Wednesday, July 11, 2012

Why We Don't Rehome Siblings Together

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A lot of people have recently asked why we don't rehome siblings, or two similar aged puppies, together. Hopefully I'll be able to answer that and also help others make an informed decision about whether or not they should really be adopting or purchasing two littermates or puppies at the same time.

The first thing I should point out, because it is the root of a lot of problems in dogs, is something called Littermate Syndrome (sometimes called Sibling Rivalry). From our Human point of view, we would see nothing wrong with having two puppies together, growing up side by side, keeping each other company when we're not able to be there. In theory, it would be the best thing for them.

Not so much.

At a young age, about 7-9 weeks, puppies are ready to spread their wings. They will no longer rely on Mum and they no longer need their siblings. In fact, they will thrive without them. This isn't to say pups shouldn't be socialised, because they definitely need it and should be socialised with lots of different dogs, but to keep them with their siblings constantly means they will never develop their individual personalities. They would become so reliant on their brother or sister that neither will be an individual - they will be two halves of a whole, instead of a whole individual.

The problem with this is, the dog isn't balanced. Without his sibling, he will suffer greatly. If one needs to go the Vet overnight, or longer, you will be left with a very depressed and distraught dog. These two dogs, that you have kept together, will have formed an immense bond with each other - when they should have made that bond with you.

This is, believe it or not, one of the better scenarios. Because another scenario that results from Littermate Syndrome is aggression towards one another - and a lot of it. As they grow they could begin to try to assert themselves and fight for status. With two unbalanced, insecure dogs, who have been mentally handicapped due to never developing their own identities, this could lead to a lot of trouble. A lot of pain. And a lot of heartache.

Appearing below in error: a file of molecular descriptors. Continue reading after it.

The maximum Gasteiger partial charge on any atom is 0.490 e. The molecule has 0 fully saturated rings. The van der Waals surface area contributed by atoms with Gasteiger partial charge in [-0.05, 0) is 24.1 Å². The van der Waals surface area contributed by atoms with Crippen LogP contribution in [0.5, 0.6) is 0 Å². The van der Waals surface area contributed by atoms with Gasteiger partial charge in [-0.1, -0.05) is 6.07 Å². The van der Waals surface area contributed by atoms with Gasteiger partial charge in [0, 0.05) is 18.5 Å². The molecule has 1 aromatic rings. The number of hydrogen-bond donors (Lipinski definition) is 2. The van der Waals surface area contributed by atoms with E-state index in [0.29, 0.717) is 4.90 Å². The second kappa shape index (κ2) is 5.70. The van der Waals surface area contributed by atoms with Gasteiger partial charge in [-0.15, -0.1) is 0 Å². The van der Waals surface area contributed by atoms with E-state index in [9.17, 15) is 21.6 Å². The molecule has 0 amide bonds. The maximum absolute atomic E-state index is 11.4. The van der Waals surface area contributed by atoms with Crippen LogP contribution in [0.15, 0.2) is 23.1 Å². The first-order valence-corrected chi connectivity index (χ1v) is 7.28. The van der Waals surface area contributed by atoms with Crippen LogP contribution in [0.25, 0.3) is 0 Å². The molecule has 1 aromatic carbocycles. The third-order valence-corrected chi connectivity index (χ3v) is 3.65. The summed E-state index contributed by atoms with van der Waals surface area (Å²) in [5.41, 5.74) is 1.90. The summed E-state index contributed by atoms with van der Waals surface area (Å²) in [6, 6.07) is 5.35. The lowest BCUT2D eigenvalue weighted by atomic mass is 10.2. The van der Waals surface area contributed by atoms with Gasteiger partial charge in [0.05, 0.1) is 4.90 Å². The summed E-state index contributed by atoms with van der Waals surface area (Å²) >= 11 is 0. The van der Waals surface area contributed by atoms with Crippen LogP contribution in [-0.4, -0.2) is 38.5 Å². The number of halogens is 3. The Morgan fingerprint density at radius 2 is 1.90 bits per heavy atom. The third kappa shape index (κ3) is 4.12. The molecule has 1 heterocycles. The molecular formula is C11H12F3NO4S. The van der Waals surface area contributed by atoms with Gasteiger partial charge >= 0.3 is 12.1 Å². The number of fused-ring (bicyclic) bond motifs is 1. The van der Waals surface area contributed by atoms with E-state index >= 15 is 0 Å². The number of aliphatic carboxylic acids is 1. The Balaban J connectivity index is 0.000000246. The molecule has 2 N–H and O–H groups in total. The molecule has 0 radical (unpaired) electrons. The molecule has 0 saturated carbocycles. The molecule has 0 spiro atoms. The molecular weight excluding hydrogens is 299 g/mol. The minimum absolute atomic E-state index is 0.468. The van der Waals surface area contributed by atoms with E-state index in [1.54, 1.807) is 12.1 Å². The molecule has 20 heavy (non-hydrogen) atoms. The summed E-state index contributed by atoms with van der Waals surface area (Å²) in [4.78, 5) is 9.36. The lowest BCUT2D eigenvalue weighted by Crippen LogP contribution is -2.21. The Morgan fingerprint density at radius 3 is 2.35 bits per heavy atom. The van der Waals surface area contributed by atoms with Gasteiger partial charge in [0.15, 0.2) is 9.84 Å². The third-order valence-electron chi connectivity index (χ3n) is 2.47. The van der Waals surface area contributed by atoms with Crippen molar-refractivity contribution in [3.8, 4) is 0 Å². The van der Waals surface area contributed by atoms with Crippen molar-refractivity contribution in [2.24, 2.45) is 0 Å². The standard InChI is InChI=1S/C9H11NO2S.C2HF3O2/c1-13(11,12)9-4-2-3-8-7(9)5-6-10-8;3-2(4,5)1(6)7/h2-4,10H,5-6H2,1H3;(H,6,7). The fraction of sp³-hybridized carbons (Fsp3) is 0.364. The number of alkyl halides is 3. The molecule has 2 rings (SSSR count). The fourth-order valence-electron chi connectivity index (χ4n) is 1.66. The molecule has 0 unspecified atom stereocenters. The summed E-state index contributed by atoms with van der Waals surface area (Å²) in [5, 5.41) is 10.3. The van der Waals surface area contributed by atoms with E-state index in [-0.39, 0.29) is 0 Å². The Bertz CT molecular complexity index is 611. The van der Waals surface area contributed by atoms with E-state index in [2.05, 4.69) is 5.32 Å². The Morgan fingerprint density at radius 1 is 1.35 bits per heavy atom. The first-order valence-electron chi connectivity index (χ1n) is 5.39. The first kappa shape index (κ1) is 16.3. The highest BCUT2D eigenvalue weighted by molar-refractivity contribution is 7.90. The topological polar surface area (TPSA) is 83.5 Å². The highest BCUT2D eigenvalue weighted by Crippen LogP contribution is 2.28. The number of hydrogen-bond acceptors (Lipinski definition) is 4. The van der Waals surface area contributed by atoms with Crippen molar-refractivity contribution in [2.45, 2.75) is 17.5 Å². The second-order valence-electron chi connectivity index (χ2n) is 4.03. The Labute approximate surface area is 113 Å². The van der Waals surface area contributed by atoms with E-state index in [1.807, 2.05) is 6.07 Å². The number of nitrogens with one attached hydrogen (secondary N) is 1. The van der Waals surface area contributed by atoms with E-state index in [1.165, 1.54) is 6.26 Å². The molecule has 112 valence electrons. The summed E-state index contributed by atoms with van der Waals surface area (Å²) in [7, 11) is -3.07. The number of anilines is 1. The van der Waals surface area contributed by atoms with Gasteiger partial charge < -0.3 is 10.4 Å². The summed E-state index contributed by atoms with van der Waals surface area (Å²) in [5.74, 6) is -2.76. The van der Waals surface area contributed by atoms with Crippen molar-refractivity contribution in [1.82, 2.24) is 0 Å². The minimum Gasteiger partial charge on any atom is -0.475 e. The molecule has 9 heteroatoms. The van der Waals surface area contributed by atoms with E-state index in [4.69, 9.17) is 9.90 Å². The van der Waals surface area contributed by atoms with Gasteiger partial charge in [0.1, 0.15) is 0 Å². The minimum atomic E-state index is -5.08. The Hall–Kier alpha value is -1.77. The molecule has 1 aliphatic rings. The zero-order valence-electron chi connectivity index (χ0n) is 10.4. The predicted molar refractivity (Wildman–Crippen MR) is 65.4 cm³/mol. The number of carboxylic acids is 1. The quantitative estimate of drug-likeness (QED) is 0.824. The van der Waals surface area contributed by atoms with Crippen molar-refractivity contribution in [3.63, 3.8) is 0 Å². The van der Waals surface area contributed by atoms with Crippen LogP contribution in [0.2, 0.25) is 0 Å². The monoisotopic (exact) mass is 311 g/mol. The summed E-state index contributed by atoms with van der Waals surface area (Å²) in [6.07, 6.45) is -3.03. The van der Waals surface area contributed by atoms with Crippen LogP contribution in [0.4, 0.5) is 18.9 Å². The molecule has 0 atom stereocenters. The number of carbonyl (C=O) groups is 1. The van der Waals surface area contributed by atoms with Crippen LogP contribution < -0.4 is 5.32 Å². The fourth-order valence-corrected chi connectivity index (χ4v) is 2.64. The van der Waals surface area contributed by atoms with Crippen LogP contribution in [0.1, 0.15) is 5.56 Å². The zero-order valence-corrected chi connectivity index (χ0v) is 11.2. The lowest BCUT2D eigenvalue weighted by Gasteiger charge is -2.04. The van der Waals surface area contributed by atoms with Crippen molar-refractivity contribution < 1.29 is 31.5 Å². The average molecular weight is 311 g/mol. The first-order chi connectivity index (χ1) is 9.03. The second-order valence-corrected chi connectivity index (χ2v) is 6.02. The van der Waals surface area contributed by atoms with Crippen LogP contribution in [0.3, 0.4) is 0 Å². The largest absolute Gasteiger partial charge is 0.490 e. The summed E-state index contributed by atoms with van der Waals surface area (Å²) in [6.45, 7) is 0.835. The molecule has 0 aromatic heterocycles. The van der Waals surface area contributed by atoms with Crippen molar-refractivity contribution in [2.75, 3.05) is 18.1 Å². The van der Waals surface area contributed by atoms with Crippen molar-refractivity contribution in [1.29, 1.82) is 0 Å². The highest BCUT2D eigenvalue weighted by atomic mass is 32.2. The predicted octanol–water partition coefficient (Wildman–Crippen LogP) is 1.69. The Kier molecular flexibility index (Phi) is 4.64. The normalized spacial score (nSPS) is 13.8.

There are ways to raise siblings, and similarly aged puppies together, without these issues arising. But it requires a lot of work on your part. The dogs would need to be separate from each other for about 90% of the time, for the first 6-12 months. This means:

  • Sleeping separately.
  • Walking them separately.
  • Playing with them separately.
  • Training them separately.
  • Socialising them separately.
They can play with each other throughout the day but it would need to be kept at a minimum. They have to be able to develop independently of each other, to bond with their owner, to learn to be alone, etc.

Taking on two littermates or two pups of the same age isn't just doubling your time and energy, it's actually tripling it. Not only will you need to do all these things separately with them, you will also need to spend short amounts of time working with them together - teaching them patience and instructions, giving them the skills they need to listen to you, and only you.

I should point out that not all siblings will develop Littermate Syndrome. Likewise, some may have it but not exhibit any signs yet, until they are forced to be away from the other. But it is a very real and very dangerous thing.

So if someone is willing to go to all these lengths, why do we still not adopt out littermates together? Because we are a Rescue Group. Our main priority is the individual dog, his mental and physical well being, and how well he will do in his potential new home. We also have a duty to the adopter, to do what we feel is best for them and their happiness with their dog.

To rehome siblings, or young puppies of similar ages, is taking a gamble. We would be inviting risk to the stability in their forever home and essentially setting them up to fail.